ING's Future in U.S. Commercial Lending Tied to Energy Boom

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ING Bank NV exited consumer banking  in the United States a few years ago, but it stuck with — and now eyes an expansion in — the commercial market here.

The Dutch bank sold its ING Direct U.S. online-banking operations to Capital One in 2012 at the behest of the European Commission, but remains an active commercial lender stateside with more $15 billion in U.S. assets. And it is growing: the company just added a Chicago office, in addition to ones in New York, Atlanta, Houston, Dallas and Los Angeles.

One of its primary niches is lending to energy-related companies, which makes the U.S. particularly appealing given the revolution in production here over the last few years.

"What we do is very much focused on our sector knowledge and leveraging our international franchise, and this is where the U.S .comes in," said William Connelly, ING's head of commercial banking. "The areas that we specialize in … are tremendous opportunities in the U.S."

In a recent interview, Connelly talked about the company’s growing interest in the U.S., its interest in energy despite recent volatility and global banking trends. The following is a transcript of the conversation edited for brevity and clarity.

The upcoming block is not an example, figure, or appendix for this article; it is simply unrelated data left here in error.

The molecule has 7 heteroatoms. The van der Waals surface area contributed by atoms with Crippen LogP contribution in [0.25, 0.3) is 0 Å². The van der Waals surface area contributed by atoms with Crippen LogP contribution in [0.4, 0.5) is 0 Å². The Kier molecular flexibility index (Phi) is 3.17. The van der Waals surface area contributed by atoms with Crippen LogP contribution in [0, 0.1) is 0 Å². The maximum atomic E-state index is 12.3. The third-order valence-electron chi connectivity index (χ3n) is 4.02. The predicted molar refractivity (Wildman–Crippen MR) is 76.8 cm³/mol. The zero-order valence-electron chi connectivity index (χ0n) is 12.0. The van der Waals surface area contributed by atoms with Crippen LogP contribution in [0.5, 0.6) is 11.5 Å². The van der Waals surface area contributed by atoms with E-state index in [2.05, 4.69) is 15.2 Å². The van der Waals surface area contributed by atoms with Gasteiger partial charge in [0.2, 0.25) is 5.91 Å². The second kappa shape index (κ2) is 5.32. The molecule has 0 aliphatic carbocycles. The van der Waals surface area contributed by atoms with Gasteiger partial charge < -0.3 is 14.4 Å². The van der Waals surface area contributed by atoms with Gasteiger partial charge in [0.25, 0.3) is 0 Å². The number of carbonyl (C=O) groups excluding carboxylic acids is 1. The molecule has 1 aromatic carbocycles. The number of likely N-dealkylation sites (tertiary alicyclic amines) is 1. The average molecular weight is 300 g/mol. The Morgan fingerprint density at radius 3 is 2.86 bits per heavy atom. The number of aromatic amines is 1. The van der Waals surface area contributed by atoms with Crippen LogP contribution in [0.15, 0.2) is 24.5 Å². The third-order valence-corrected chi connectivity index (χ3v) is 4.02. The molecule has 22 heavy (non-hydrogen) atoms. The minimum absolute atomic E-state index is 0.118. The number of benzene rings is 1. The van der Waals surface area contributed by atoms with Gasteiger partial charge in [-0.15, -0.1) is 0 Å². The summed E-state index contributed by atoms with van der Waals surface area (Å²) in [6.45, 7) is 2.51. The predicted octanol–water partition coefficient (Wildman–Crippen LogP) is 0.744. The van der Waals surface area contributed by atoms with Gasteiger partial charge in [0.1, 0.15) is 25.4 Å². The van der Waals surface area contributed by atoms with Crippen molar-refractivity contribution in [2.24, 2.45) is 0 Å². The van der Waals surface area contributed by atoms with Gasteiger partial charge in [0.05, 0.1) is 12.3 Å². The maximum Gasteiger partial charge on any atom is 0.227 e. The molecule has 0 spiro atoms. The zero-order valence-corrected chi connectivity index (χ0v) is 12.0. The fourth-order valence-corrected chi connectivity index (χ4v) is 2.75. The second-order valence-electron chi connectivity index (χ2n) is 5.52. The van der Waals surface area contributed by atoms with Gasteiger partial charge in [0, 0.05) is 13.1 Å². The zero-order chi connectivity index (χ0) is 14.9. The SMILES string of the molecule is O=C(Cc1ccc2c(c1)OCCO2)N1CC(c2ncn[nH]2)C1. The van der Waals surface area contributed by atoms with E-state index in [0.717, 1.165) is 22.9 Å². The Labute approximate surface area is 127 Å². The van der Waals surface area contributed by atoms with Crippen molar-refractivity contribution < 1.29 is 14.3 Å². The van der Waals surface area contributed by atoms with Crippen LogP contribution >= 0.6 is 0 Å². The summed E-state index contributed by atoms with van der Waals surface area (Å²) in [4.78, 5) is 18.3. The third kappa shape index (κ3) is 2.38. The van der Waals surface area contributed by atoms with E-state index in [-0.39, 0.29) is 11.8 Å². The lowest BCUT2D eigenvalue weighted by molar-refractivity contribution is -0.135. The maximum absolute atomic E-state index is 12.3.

Why does the U.S. continue to be an attractive market given all the regulatory changes?
WILLIAM CONNELLY: It is huge. You don’t have to be top ten by market share to have a successful franchise here. You can have a much a much more modest market share and still have a good franchise. Also, the U.S. commercial code from a banking perspective is robust and very attractive. So when something goes wrong, there is a very efficient judicial structure to deal with difficult situations. You don’t see that in very many other countries. Because of the consolidation that has taken place, you don’t have the overcapacity that we see in many other markets where there are a lot of banks chasing the same deals.

So that combination — the risk-weights that you have to apply on U.S. lending because of the commercial code and the size and stability of the economy — makes it attractive. The ability to grow depends on how much appetite you have. Couple that with the demand in specific areas where we feel good in, and it makes it very attractive particularly for European banks. 

They see the same thing as we do, so we are not alone. The issue is do you have something that differentiates from all the other players. 

Energy is a big business for ING. How does the volatility over the last several months affect your plans here?